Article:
I heartily agree with Henry Euler’s recent letter about putting all power lines underground (“Bury power lines,” Feb. 2).
Most New Yorkers don’t notice their absence in Manhattan, or know how it came about. In the Great Blizzard of 1888, all electrified lines in Manhattan were destroyed, bringing the city to a halt. Communication and other electrical lines were severed; broken poles and live high-voltage wires lined the streets. Surface rail tracks that powered local and long-distance trains stranded thousands of passengers.
After the blizzard, the mayor realized the necessity of preventing another disaster, stating that we can’t control the elements, but we can protect our power lines. All overhead wires were put underground. Nowadays, with the increased need for electrical power, we have even more reason to do so.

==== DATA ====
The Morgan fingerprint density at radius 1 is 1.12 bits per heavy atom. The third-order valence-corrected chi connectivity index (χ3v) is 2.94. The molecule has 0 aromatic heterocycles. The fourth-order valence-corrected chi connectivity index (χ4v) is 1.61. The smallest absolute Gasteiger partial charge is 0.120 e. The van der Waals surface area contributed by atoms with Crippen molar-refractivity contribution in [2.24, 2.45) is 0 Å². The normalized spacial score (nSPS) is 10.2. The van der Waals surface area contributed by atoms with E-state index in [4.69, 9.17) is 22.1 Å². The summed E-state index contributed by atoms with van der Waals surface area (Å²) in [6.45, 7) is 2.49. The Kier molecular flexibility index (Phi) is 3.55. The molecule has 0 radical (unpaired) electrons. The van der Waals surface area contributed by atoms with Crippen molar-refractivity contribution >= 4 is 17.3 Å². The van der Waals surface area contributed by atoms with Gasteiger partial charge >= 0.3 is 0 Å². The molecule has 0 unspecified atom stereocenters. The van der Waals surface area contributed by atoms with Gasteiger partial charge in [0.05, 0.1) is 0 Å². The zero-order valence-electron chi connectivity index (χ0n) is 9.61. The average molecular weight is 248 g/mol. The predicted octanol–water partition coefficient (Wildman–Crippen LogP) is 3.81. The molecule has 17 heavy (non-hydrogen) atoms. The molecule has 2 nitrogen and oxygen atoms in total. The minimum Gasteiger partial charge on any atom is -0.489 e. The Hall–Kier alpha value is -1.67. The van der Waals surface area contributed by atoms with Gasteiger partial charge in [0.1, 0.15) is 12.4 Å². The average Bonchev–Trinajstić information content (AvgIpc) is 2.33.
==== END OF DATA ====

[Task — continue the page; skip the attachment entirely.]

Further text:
Consider also the disfiguration of trees to accommodate power lines. Old, beautiful trees have their limbs chopped off. Twenty-year-old skinny trees in my neighborhood look like beanstalks because the “chain saw gang” comes around periodically to hack off their branches.
It’s time for our borough president and mayor to realize the necessity of protecting power sources and put the lines underground.